The U.S. Court of Appels has limited the scope of a prior injunction that halted CMS’s Vaccine Mandate nationwide and, instead, restricted the injunction only to those states that are party to the case. Consequently, CMS may proceed in enforcing its mandate in 26 states that are not party to either lawsuit on this issue. The 5th Circuit’s decision follows the November 30, 2021, ruling by the U.S. District Court for the Western District of Louisiana, which granted a nationwide preliminary injunction enjoining the U.S. Department of Health and Human Services and the Center for Medicare and Medicaid Services (“CMS”) from implementing the vaccine mandate issued by CMS in early November. That mandate requires employees of Medicare and Medicaid certified healthcare facilities to have received the first dose of the COVID-19 vaccine by December 6, 2021, and the second dose by January 4, 2022. The order was entered in a lawsuit filed by a coalition of 14 states challenging the CMS vaccine mandate.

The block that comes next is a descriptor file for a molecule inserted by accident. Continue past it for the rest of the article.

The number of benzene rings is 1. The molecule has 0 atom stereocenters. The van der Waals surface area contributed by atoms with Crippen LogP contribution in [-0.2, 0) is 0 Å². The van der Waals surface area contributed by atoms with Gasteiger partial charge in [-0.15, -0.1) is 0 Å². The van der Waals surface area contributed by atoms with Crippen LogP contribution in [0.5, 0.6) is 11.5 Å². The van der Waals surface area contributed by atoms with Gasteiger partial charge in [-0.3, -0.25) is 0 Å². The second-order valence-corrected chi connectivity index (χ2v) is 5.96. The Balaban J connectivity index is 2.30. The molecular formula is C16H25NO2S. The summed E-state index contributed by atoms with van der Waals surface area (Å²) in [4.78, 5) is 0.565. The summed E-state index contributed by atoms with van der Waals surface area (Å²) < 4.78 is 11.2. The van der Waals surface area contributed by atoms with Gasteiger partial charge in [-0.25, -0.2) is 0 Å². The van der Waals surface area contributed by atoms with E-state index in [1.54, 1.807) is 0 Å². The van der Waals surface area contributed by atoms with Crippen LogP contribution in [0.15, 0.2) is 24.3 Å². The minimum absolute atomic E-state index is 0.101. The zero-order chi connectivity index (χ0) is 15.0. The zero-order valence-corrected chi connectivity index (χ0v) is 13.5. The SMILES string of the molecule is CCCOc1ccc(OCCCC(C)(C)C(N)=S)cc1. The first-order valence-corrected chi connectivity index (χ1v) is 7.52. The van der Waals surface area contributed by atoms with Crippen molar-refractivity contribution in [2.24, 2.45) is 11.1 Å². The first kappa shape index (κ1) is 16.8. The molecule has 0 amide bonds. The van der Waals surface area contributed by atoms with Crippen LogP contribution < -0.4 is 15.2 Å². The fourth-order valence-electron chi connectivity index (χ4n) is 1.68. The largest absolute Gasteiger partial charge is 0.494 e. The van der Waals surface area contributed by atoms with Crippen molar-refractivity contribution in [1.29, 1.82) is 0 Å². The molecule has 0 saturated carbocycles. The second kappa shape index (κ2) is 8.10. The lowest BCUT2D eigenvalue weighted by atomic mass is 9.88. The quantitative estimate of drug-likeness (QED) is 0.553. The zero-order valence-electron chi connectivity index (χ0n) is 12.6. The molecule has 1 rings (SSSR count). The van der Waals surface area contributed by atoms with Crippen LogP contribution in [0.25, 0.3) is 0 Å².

The court found that a nationwide injunction was necessary due to the need for uniformity. Therefore, the scope of the injunction applied nationwide, except for the states of Alaska, Arkansas, Iowa, Kansas, Missouri, New Hampshire, Nebraska, Wyoming, North Dakota, and South Dakota, since those ten states were already under a preliminary injunction order dated November 29, 2021, issued by the Eastern District of Missouri in a separate lawsuit challenging the CMS vaccine mandate. On December 2, 2021, in accordance with these decisions, CMS issued a memorandum addressed to State Survey Agency Directors, advising them that CMS “has suspended activities related to the implementation and enforcement of this rule pending future developments in the litigation,” and that, while the preliminary injunctions are in effect, “surveyors must not survey providers for compliance with the requirements of the Interim Final Rule.”
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